Environmental Health Perspectives Vol. 23, pp. 193-197, 1978
Carcinoembryonic Antigen (CEA) Plasma Levels in Michigan and Wisconsin Dairy Farmers by Henry A. Anderson,* Kenneth D. Rosenman,* and Jack Snydert Carcinogenic embryonic antigen (CEA) titers were determined for 611 Michigan farmers exposed to PBB and a control nonexposed population of 138 Wisconsin farmers. The overall prevalence of elevated CEA titers was slightly higher in the Michigan study group, but the difference was not statistically significant. Smoking and/or significant past or present conditions (inflammatory bowel disease, ulcers, polyps, liver disease, chronic lung disease, or malignancies) were found to result in higher prevalence of elevated CEA titers, in both the Michigan study group and the Wisconsin control group, thus confirming previous reports. In addition, serum PBB concentrations appeared to be positively correlated with CEA titers. The possibility that the effect of PBB may be additive to that of other factors which are known to result in an increased prevalence of elevated CEA titers is discussed.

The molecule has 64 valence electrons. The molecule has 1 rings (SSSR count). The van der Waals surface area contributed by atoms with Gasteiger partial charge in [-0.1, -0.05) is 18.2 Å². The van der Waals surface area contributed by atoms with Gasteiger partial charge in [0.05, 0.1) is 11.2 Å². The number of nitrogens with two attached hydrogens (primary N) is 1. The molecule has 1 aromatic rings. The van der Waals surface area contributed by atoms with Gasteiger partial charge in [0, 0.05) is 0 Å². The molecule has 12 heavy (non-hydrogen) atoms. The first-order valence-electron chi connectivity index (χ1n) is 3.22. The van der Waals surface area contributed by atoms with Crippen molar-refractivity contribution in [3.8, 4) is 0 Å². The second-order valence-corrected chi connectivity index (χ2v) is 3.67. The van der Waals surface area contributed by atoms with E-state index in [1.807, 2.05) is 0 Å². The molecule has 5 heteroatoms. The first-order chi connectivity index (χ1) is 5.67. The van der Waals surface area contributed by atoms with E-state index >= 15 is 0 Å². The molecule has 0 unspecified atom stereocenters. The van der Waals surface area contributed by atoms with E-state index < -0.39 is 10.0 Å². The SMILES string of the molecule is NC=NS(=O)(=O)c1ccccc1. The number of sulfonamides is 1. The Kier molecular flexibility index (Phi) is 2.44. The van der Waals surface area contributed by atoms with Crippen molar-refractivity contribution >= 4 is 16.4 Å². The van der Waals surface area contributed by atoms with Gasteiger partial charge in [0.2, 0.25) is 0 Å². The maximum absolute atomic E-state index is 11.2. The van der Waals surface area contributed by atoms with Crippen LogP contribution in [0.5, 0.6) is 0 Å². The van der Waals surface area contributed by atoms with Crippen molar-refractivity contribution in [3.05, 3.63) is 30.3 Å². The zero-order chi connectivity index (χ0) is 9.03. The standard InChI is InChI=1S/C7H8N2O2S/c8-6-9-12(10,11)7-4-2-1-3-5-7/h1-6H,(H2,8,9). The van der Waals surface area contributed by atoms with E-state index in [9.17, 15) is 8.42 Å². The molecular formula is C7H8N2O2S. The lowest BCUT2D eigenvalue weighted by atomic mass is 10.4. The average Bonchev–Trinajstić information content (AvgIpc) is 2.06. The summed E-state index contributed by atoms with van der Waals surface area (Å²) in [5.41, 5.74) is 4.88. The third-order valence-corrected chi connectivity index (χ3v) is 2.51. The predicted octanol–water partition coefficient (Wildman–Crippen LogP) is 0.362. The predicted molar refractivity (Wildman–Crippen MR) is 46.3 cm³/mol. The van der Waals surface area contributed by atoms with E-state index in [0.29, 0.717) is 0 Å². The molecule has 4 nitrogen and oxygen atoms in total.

Carcinoembryonic antigent (CEA), when first isolated and characterized in 1965 (1), was considered to be a specific marker for entodermally derived tumors. Additional investigations found elevated titers in a broad spectrum of both malignant (2-4) and nonmalignant conditions (5-7). The potential of CEA as a method for quick, noninvasive mass screening for gastrointestinal tract tumors was found to be limited because it soon appeared that CEA reflected active disease processes of many types, not only malignant ones. It is currently felt that CEA represents a nonspecific material resulting from pathological cell changes which may occur in a variety of tissues and may reflect the state of cell de-differentiation. Clinically, CEA is used to monitor cancer therapy results and as evidence for early tumor recurrence of malignancies which have been identified as producing CEA. Serial CEA titers are used in such cases. Whether an elevated CEA titer represents an increased risk of having an undiagnosed illness or an * Environmental Sciences Laboratory, Mount Sinai School of Medicine, New York, New York 10029. t Hoffmann-LaRoche, Inc., Nutley, New Jersey 07110.